A federal judge will let a jury decide whether conspiracy theorist Alex Jones’ Infowars website had a legal right to sell a poster featuring the image of Pepe the Frog, a cartoon character that became hijacked by far-right extremists.
U.S. District Judge Michael Fitzgerald refused Thursday to throw out a copyright infringement lawsuit that Pepe’s creator, California-based artist Matt Furie, filed against Infowars over its poster sales.
Lawyers for Furie and Infowars both said they were pleased by the ruling, which clears a path for a jury trial to begin July 16 in Los Angeles.
Louis Tompros, one Furie’s lawyers, said his client looks forward to asking jurors to hold Infowars accountable for misappropriating Pepe, the anthropomorphic frog he created in the early 2000s.
“This is a case about making sure nobody (else) is making money off Pepe the Frog,” Tompros said today.
Infowars’ attorney, Marc Randazza, said the decision preserves his client’s key free speech defenses against Furie’s claims and limits any possible award to a maximum of roughly $13,000.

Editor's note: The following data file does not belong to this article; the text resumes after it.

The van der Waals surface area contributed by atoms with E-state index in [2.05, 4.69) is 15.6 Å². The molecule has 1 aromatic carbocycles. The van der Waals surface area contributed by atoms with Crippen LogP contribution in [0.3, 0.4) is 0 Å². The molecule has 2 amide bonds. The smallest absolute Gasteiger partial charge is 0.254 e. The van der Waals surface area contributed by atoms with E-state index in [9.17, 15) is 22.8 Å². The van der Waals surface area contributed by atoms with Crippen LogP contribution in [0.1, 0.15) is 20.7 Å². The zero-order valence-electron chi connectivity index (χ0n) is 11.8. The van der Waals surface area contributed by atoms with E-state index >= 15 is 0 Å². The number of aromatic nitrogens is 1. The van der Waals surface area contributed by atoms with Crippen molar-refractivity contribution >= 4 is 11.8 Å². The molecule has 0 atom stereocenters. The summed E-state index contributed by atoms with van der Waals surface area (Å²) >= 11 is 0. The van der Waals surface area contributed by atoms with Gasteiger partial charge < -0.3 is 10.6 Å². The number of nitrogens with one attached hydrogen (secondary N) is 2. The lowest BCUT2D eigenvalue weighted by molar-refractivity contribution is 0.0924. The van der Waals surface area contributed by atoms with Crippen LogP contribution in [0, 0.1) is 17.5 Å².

“We are fighting this case because we think it’s a free speech issue,” Randazza said. “(Jones) is doing it as an act in the public interest instead of his own interest.”
Jones faces other costly litigation. Relatives of children killed in the 2012 Sandy Hook Elementary School massacre filed defamation suits against Jones after he questioned whether the shooting rampage was a hoax.
Jones livestreams his show on Infowars’ website, but he has lost access to other platforms. Twitter and Facebook have permanently banned him.
Jones also uses his website to sell a diverse range of products. Furie’s lawsuit says he didn’t authorize the site to sell a “MAGA” poster that depicts Pepe alongside images of Jones, President Donald Trump, far-right agitator Milo Yiannopoulos and other right-wing figures.